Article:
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rinse

[rins] /rɪns/
verb (used with object), rinsed, rinsing.
1.
to wash lightly, as by pouring water into or over or by dipping in water:
to rinse a cup.
2.
to douse or drench in clean water as a final stage in washing.
3.
to remove (soap, dirt, etc.) by such a process (often followed by off).
4.
to use a rinse on (the hair).
noun
5.
an act or instance of rinsing.
6.
the water used for rinsing.
7.
any preparation that may be used on the hair after washing, especially to tint or condition the hair.
8.
an act or instance of using such a preparation on the hair.
Origin
1300-1350
1300-50; Middle English ryncen < Middle French rincer, Old French recincier < Vulgar Latin *recentiāre to make new, refresh, equivalent to Latin recent- (stem of recēns) fresh, recent + connective -i- + -āre infinitive suffix
Related forms
rinsable, rinseable, adjective
rinsability, rinseability, noun
prerinse, verb (used with object), prerinsed, prerinsing.
prerinse, noun
unrinsed, adjective
Dictionary.com Unabridged
Based on the Random House Dictionary, © Random House, Inc. 2014.
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British Dictionary definitions for unrinsed

rinse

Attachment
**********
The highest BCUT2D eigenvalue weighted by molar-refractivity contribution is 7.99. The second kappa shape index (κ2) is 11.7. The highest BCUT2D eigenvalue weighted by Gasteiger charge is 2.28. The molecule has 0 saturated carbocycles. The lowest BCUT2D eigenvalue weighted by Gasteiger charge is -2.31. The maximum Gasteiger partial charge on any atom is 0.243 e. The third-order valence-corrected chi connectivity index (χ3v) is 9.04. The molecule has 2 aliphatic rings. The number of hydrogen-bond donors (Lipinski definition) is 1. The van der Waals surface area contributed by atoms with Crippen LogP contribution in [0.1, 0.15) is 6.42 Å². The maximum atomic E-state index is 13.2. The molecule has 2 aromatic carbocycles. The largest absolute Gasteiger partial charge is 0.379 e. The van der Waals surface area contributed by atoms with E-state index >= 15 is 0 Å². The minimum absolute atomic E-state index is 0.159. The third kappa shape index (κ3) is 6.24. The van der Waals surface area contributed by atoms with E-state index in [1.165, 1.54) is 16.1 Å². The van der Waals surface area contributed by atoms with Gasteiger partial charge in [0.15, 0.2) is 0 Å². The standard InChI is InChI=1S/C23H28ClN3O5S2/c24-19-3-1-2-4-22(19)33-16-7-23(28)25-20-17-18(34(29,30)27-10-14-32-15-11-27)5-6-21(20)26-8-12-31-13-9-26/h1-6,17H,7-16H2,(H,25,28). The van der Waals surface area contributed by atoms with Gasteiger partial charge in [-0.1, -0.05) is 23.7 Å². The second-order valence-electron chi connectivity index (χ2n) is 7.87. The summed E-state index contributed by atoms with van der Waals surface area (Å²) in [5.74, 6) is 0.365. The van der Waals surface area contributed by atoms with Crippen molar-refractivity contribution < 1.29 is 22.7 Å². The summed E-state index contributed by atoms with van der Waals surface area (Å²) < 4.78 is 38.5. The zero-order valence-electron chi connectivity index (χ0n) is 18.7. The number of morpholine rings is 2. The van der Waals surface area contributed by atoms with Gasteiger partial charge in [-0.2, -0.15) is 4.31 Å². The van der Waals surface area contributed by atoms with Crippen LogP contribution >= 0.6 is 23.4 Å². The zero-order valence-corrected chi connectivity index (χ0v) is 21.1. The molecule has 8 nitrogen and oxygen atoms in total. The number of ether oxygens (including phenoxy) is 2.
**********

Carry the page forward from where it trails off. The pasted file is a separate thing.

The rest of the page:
/rɪns/
verb (transitive)
1.
to remove soap from (clothes, etc) by applying clean water in the final stage in washing
2.
to wash lightly, esp without using soap: to rinse one's hands
3.
to give a light tint to (hair)
noun
4.
the act or an instance of rinsing
5.
(hairdressing) a liquid preparation put on the hair when wet to give a tint to it: a blue rinse
Derived Forms
rinsable, rinsible, adjective
rinsability, rinsibility, noun
rinser, noun
Word Origin
C14: from Old French rincer, from Latin recens fresh, new
Collins English Dictionary - Complete & Unabridged 2012 Digital Edition
© William Collins Sons & Co. Ltd. 1979, 1986 © HarperCollins
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Word Origin and History for unrinsed

rinse

v.

c.1300 "subject to light washing; wash with water only" (mid-13c. in surname Rinsfet), from Old French reincier (transitive) "to wash, cleanse" (12c., Modern French rincer), probably dissimilated from recincier, from Vulgar Latin *recentiare "to make fresh, to wash, cleanse with water," from Late Latin recentare "to make fresh," from Latin recens "new, fresh" (see recent). OED says similarity in form and sense with Old Norse hreinsa is "prob[ably] accidental." Meaning "wash a second time to remove remaining impurities, soap, etc." is from 1520s. Related: Rinsed; rinsing.

n.

1837, from rinse (v.). As a hair treatment, by 1928.

Online Etymology Dictionary, © 2010 Douglas Harper
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